Your English students will also be more engaged when they can utilize their base grammar and vocabulary knowledge to both read and listen. Having high levels of comprehension in these two areas is crucial in becoming a proficient learner of this language. For Reading, it’s important to incorporate different forms of reading for your class such as poetry, short stories, interesting magazine articles, and relevant newspaper articles.
For example, if your class is learning about how to describe weather in English, it would be good to share the newspaper section, which covers the weather specifically, and have the students describe the weather in different cities and towns from reading the descriptions in the newspaper. Having the students read newspaper articles about current events and other news will help satisfy their curiosity about English-speaking cultures and countries. There are numerous speaking and reading activities that can be done together to utilize what the student has learned to be put to good use.
Lastly, being able to utilize listening to music, audiobook passages, or news reports will do a great job in allowing the students to hear the grammar and vocabulary necessary to further their comprehension. You can get very creative with listening lessons and add on speaking and writing components to give your students more chances to utilize their English language skills in different ways. Testing the students without multiple choice, matching, or fill-in-the-blank activities can be done by assessing their comprehension of listening passages. Listening and repetition is also another way to help students retain their vocabulary and grammar knowledge.
A huge reason why English as a Second Language students struggle with retaining their knowledge of the language is that they are simply not utilizing it enough. Teachers should be aware that endless vocabulary and grammar lessons that are based around memorization and repetition are not helping their students but hurting them instead. In addition, focusing only on teaching to the test is a recipe for disaster and students will not enjoy actually learning the language if the teacher is not utilizing creative lesson planning, fun activities, and group cooperation when it comes to improving their students’ English skills.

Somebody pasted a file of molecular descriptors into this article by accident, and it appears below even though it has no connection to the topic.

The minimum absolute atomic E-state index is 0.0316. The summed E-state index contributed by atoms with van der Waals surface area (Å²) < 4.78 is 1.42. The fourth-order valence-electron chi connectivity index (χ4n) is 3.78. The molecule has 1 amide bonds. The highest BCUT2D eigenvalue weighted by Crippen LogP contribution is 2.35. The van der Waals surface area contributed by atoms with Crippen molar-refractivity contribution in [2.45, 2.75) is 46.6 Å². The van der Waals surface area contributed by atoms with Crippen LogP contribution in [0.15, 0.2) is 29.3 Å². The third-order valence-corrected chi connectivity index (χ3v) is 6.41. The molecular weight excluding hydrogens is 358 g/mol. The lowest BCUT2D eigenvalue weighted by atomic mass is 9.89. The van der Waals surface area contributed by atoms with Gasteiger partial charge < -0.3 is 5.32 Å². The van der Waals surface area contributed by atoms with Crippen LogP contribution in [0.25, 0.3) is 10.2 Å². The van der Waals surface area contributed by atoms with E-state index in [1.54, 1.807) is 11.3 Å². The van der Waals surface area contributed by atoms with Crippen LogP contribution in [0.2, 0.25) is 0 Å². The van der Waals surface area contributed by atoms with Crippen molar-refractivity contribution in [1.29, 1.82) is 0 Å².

In order for students to keep their English skills going into the future, teachers should focus on speaking, writing, listening, and reading lessons so that students will not only utilize the language in various ways but to also remember and use it years into the future long after they finish working with that teacher.
Good Kill is an excellent drama/thriller film that highlights the ethics and the cost involving drone warfare and how it can affect the servicemen and women who have to pull the trigger and live with the consequences. Starring Ethan Hawke, this film is a deep and probing look at how warfare conducted from thousands of miles away can still leave a lasting imprint on those who have a role in it even when they are not anywhere near the battlefield.
The film highlights correctly how while drone strikes may carry less collateral damage to civilian lives, there will always be the chance for the loss of innocent life and families being destroyed. Whether that’s an errant missile crashing into a wedding party or a group of children running by a targeted building within seconds of a missile being launched and getting caught in the crossfire, death from the skies will not only affect terrorists, but women and children too. Because drone strikes are less costly to governments and militaries, the rules of engagement can sometimes be abused to focus too often on low-level targets, who pose some actionable threat, but who could also be captured for intelligence purposes. A lack of international norms and standards regarding drone warfare leads to serious consequences in terms of possible abuse by governments who overuse it on secondary targets.
Airmen and women such as Ethan Hawke’s character and his colleagues, who conduct drone strikes, are shown to suffer from symptoms of post-traumatic stress disorder because they get to know their targets, see how they live, and struggle with having the power of death over them. High-resolution surveillance makes the act of killing personal despite the fact that these servicemen are thousands of miles away. When a drone strike goes wrong and innocent civilians are killed, it leaves a long-lasting psychological effect on the military personnel involved.